Hurricanes Irma and Maria, two powerful storms that hit the U.S. Virgin Islands less than 2 weeks apart in September 2017, caused extensive damage to the natural resources on St. John. Damage was particularly severe in a unique mangrove/coral ecosystem in three bays within Virgin Islands Coral Reef National Monument, a National Park Service marine protected area. Many Red Mangrove (Rhizophora mangle) trees were uprooted and tossed into the sea, and the prop roots of others were stripped of corals, sponges and other marine life. No other mangrove area in the Caribbean is known to have so many scleractinian corals (about 30 species before the storms). Although many corals were overturned or buried in rubble, colonies of most of the species, including four that are listed as threatened under the U.S. Endangered Species Act, survived. Recovery of this ecosystem will depend on Red Mangrove propagules becoming established and producing prop roots to support rich marine life along with a canopy to provide the shade that was critical to the biodiversity that was present before the storms. Unlike in many situations where major disturbances reduce coral cover, the substrate that must be restored for full recovery to occur is a living substrate—the prop roots of the mangroves. Larvae of corals and sponges will need to recruit on to the roots. Future storms could hinder this process.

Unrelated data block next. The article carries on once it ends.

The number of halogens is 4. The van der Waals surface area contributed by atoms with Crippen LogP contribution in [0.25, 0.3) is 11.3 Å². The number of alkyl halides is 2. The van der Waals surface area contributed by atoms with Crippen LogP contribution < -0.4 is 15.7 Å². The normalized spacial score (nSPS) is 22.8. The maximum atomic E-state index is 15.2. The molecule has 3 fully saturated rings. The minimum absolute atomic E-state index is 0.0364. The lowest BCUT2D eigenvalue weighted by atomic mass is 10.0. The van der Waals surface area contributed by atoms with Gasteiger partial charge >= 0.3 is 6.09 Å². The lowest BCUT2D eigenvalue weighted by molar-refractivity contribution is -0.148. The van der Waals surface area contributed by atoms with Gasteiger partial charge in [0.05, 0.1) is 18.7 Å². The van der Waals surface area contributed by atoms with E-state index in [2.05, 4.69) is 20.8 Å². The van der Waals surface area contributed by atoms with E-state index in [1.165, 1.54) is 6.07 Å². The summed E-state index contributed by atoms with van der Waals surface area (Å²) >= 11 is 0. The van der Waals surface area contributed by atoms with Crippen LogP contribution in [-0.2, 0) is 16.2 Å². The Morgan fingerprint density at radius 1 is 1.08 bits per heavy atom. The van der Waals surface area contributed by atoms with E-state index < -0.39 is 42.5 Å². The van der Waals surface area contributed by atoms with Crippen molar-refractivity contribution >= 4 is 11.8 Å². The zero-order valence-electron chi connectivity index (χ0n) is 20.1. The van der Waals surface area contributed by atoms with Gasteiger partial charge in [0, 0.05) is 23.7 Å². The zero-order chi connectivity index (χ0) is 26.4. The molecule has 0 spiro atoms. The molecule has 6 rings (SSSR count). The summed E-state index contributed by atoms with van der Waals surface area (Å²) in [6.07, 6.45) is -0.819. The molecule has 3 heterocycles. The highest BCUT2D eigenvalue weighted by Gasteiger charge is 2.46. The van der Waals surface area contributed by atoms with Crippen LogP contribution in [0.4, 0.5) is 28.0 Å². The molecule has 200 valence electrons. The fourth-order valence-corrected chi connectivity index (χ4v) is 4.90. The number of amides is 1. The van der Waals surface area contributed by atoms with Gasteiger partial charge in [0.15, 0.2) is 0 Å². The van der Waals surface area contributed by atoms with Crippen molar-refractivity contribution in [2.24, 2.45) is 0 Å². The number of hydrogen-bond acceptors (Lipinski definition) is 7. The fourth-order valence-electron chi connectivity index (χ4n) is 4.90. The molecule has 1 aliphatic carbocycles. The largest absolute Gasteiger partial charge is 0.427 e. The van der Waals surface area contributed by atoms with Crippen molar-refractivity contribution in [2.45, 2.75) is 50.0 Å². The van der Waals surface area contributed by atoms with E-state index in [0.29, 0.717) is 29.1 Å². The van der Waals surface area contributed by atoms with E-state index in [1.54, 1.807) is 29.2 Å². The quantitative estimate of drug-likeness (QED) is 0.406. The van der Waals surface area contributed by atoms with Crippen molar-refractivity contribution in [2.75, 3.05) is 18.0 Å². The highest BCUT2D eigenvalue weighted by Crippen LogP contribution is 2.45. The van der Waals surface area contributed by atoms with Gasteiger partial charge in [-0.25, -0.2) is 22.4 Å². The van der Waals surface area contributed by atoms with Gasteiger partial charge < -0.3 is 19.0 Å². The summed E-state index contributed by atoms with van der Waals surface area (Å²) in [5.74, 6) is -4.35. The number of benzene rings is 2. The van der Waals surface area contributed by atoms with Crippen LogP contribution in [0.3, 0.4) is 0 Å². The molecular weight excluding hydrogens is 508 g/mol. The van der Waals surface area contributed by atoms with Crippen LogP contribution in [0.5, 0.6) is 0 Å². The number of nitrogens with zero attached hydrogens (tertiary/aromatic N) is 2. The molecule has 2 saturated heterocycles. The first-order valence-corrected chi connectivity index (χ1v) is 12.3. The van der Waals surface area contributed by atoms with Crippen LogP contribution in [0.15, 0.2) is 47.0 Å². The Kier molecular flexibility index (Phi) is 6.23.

|Title||Immediate effects of hurricanes on a diverse coral/mangrove ecosystem in the U.S. Virgin Islands and the potential for recovery|
|Publication Subtype||Journal Article|
|Record Source||USGS Publications Warehouse|
|USGS Organization||Wetland and Aquatic Research Center|